So it was with great delight that I opened up Bennett's latest print offering - a delicious little novella called The Uncommon Reader. In this story the Queen accidentally comes across a travelling library parked outside the palace kitchens, and not wanting to appear rude, decides to borrow a book. She also makes the acquaintance of one of her kitchen servants, an avid reader named Norman who eventually is promoted to amanuensis and charged with advising on all matters literary. The Queen becomes more and more addicted to reading, much to the chagrin of her family and advisers who fear she is letting her duties slip in the process. And then she decides reading isn't enough - she wants to become a writer! This is an extremely witty little tale; it's fun to see the types of books Bennett imagines her Majesty reading (only a Yorkshireman would throw in the wonderful Winifred Holtby). There is a very funny scene where the Queen hosts a gathering of writers and the ending is suitably cheeky.
And it brings up some very good points about how society really doesn't expect (or perhaps want) our leaders to be engaged with reading for pleasure. We care about what Oprah is reading but why not the Queen? Or our heads of states, our mayors and cultural ministers, even our bosses? I wish celebrities would flash their reading material as readily in front of the press as they do their latest designer purses.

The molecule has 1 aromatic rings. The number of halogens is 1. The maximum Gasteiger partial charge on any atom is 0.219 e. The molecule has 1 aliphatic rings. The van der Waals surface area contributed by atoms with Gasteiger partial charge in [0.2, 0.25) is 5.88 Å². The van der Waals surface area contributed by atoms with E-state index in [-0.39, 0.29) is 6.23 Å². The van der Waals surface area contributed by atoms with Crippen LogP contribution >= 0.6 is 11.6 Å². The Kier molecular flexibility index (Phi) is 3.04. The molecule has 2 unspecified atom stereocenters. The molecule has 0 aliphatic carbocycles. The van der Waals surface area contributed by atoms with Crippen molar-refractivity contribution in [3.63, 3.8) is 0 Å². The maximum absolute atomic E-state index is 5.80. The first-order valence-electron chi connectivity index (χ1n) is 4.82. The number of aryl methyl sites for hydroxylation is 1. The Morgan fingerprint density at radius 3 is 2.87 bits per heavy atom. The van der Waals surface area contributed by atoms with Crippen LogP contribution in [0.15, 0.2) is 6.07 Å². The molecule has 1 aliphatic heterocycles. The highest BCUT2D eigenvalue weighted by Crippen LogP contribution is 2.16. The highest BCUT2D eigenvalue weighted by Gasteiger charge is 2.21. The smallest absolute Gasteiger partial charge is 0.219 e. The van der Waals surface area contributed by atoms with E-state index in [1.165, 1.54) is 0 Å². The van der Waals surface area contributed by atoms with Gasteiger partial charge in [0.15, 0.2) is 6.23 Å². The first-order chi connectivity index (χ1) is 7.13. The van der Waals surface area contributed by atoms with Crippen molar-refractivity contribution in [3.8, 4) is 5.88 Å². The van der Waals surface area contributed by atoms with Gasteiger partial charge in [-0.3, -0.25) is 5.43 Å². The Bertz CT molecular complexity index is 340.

I've also been dipping into a quirky little book, first published in 1926, called The Truth About Publishing by the British publisher Stanley Unwin. It's a type of primer on the industry and what is so fascinating about reading it, is to see how little has changed. The same arguements about the prices of books, the discounts given to bookstores, the existence of too many books published every year! But then there are these lovely little gems of wisdom sprinkled throughout such as the following:
"For the fact that more and better books are not read, we are all in a measure responsible. It is not the unwanted books that bar the way. It is the lack of early training and the lack of guidance. It is often a lack of knowledge or an absence of realization of the joys of reading and the inexhaustible treasures of English Literature."
Amen. I trust the Queen has already discovered the truth of this. (Thanks to Great War Fiction for leading me to the Unwin book)